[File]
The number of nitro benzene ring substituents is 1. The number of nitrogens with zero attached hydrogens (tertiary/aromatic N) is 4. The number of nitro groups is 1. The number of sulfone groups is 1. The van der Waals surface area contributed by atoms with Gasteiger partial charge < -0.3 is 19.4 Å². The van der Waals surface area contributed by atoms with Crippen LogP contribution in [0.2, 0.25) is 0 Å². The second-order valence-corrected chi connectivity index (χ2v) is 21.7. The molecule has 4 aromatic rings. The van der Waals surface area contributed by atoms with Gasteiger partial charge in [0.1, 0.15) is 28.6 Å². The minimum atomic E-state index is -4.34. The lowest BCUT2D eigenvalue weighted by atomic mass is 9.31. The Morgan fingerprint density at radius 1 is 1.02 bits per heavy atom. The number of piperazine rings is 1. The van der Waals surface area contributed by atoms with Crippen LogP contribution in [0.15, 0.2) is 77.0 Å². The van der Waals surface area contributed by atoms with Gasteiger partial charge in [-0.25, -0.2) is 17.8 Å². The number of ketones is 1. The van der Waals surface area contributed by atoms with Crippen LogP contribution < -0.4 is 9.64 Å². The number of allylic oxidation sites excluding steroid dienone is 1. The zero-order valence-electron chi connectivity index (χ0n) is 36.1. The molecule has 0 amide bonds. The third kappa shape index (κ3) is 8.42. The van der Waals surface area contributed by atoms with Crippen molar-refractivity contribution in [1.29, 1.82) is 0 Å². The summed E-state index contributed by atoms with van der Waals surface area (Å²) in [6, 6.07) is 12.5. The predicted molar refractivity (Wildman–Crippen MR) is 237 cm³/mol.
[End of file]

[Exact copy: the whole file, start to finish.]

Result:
The number of nitro benzene ring substituents is 1. The number of nitrogens with zero attached hydrogens (tertiary/aromatic N) is 4. The number of nitro groups is 1. The number of sulfone groups is 1. The van der Waals surface area contributed by atoms with Gasteiger partial charge < -0.3 is 19.4 Å². The van der Waals surface area contributed by atoms with Crippen LogP contribution in [0.2, 0.25) is 0 Å². The second-order valence-corrected chi connectivity index (χ2v) is 21.7. The molecule has 4 aromatic rings. The van der Waals surface area contributed by atoms with Gasteiger partial charge in [0.1, 0.15) is 28.6 Å². The minimum atomic E-state index is -4.34. The lowest BCUT2D eigenvalue weighted by atomic mass is 9.31. The Morgan fingerprint density at radius 1 is 1.02 bits per heavy atom. The number of piperazine rings is 1. The van der Waals surface area contributed by atoms with Crippen LogP contribution in [0.15, 0.2) is 77.0 Å². The van der Waals surface area contributed by atoms with Gasteiger partial charge in [-0.25, -0.2) is 17.8 Å². The number of ketones is 1. The van der Waals surface area contributed by atoms with Crippen LogP contribution < -0.4 is 9.64 Å². The number of allylic oxidation sites excluding steroid dienone is 1. The zero-order valence-electron chi connectivity index (χ0n) is 36.1. The molecule has 0 amide bonds. The third kappa shape index (κ3) is 8.42. The van der Waals surface area contributed by atoms with Crippen molar-refractivity contribution in [1.29, 1.82) is 0 Å². The summed E-state index contributed by atoms with van der Waals surface area (Å²) in [6, 6.07) is 12.5. The predicted molar refractivity (Wildman–Crippen MR) is 237 cm³/mol.